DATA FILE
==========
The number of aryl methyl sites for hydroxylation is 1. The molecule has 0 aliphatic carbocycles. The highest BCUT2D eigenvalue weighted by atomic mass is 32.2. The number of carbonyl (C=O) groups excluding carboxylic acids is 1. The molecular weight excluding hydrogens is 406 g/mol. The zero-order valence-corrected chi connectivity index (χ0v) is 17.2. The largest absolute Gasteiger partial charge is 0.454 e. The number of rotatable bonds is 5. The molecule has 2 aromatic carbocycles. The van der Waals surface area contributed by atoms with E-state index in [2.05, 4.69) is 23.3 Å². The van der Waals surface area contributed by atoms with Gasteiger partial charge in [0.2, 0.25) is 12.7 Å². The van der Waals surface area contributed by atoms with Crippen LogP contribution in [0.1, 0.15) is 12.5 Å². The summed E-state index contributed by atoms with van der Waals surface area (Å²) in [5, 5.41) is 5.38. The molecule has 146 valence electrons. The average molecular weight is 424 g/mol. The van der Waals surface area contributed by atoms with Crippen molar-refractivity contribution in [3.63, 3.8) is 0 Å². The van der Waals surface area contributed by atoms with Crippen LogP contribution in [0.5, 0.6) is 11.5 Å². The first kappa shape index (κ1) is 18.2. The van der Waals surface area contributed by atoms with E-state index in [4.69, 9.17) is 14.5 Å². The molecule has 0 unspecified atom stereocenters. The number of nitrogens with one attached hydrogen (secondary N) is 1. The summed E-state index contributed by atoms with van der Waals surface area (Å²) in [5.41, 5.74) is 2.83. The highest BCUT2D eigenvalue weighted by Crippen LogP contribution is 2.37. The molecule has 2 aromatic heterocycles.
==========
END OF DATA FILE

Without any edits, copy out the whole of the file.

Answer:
The number of aryl methyl sites for hydroxylation is 1. The molecule has 0 aliphatic carbocycles. The highest BCUT2D eigenvalue weighted by atomic mass is 32.2. The number of carbonyl (C=O) groups excluding carboxylic acids is 1. The molecular weight excluding hydrogens is 406 g/mol. The zero-order valence-corrected chi connectivity index (χ0v) is 17.2. The largest absolute Gasteiger partial charge is 0.454 e. The number of rotatable bonds is 5. The molecule has 2 aromatic carbocycles. The van der Waals surface area contributed by atoms with E-state index in [2.05, 4.69) is 23.3 Å². The van der Waals surface area contributed by atoms with Gasteiger partial charge in [0.2, 0.25) is 12.7 Å². The van der Waals surface area contributed by atoms with Crippen LogP contribution in [0.1, 0.15) is 12.5 Å². The summed E-state index contributed by atoms with van der Waals surface area (Å²) in [5, 5.41) is 5.38. The molecule has 146 valence electrons. The average molecular weight is 424 g/mol. The van der Waals surface area contributed by atoms with Crippen molar-refractivity contribution in [3.63, 3.8) is 0 Å². The van der Waals surface area contributed by atoms with Crippen LogP contribution in [0.5, 0.6) is 11.5 Å². The first kappa shape index (κ1) is 18.2. The van der Waals surface area contributed by atoms with E-state index in [4.69, 9.17) is 14.5 Å². The molecule has 0 unspecified atom stereocenters. The number of nitrogens with one attached hydrogen (secondary N) is 1. The summed E-state index contributed by atoms with van der Waals surface area (Å²) in [5.41, 5.74) is 2.83. The highest BCUT2D eigenvalue weighted by Crippen LogP contribution is 2.37. The molecule has 2 aromatic heterocycles.